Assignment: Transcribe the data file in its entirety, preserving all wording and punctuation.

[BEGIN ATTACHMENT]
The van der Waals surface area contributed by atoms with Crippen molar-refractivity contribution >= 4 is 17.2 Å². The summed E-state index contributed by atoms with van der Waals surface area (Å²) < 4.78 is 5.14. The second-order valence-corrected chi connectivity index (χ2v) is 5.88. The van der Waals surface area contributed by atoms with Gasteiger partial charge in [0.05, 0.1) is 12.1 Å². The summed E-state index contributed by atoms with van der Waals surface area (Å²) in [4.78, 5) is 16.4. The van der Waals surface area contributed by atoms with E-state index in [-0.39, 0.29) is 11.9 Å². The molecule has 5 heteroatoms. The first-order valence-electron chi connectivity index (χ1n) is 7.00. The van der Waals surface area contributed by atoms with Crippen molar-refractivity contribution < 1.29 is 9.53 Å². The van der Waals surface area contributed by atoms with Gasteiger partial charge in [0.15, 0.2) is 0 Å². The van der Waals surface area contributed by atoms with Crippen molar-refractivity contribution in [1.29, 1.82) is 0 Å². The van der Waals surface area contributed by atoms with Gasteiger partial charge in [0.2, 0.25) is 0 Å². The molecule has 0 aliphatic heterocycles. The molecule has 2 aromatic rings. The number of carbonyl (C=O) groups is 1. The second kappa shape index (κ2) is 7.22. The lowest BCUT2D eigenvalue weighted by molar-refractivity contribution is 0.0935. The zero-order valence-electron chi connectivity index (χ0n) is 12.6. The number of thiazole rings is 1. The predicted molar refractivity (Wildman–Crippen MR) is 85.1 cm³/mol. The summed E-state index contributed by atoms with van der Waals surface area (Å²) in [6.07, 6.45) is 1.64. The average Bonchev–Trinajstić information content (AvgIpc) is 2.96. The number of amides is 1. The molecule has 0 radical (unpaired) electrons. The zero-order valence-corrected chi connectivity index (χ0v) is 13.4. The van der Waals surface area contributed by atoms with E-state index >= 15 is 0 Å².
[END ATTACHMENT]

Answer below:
The van der Waals surface area contributed by atoms with Crippen molar-refractivity contribution >= 4 is 17.2 Å². The summed E-state index contributed by atoms with van der Waals surface area (Å²) < 4.78 is 5.14. The second-order valence-corrected chi connectivity index (χ2v) is 5.88. The van der Waals surface area contributed by atoms with Gasteiger partial charge in [0.05, 0.1) is 12.1 Å². The summed E-state index contributed by atoms with van der Waals surface area (Å²) in [4.78, 5) is 16.4. The van der Waals surface area contributed by atoms with E-state index in [-0.39, 0.29) is 11.9 Å². The molecule has 5 heteroatoms. The first-order valence-electron chi connectivity index (χ1n) is 7.00. The van der Waals surface area contributed by atoms with Crippen molar-refractivity contribution < 1.29 is 9.53 Å². The van der Waals surface area contributed by atoms with Gasteiger partial charge in [0.15, 0.2) is 0 Å². The van der Waals surface area contributed by atoms with Crippen molar-refractivity contribution in [1.29, 1.82) is 0 Å². The van der Waals surface area contributed by atoms with Gasteiger partial charge in [0.2, 0.25) is 0 Å². The molecule has 0 aliphatic heterocycles. The molecule has 2 aromatic rings. The number of carbonyl (C=O) groups is 1. The second kappa shape index (κ2) is 7.22. The lowest BCUT2D eigenvalue weighted by molar-refractivity contribution is 0.0935. The zero-order valence-electron chi connectivity index (χ0n) is 12.6. The number of thiazole rings is 1. The predicted molar refractivity (Wildman–Crippen MR) is 85.1 cm³/mol. The summed E-state index contributed by atoms with van der Waals surface area (Å²) in [6.07, 6.45) is 1.64. The average Bonchev–Trinajstić information content (AvgIpc) is 2.96. The number of amides is 1. The molecule has 0 radical (unpaired) electrons. The zero-order valence-corrected chi connectivity index (χ0v) is 13.4. The van der Waals surface area contributed by atoms with E-state index >= 15 is 0 Å².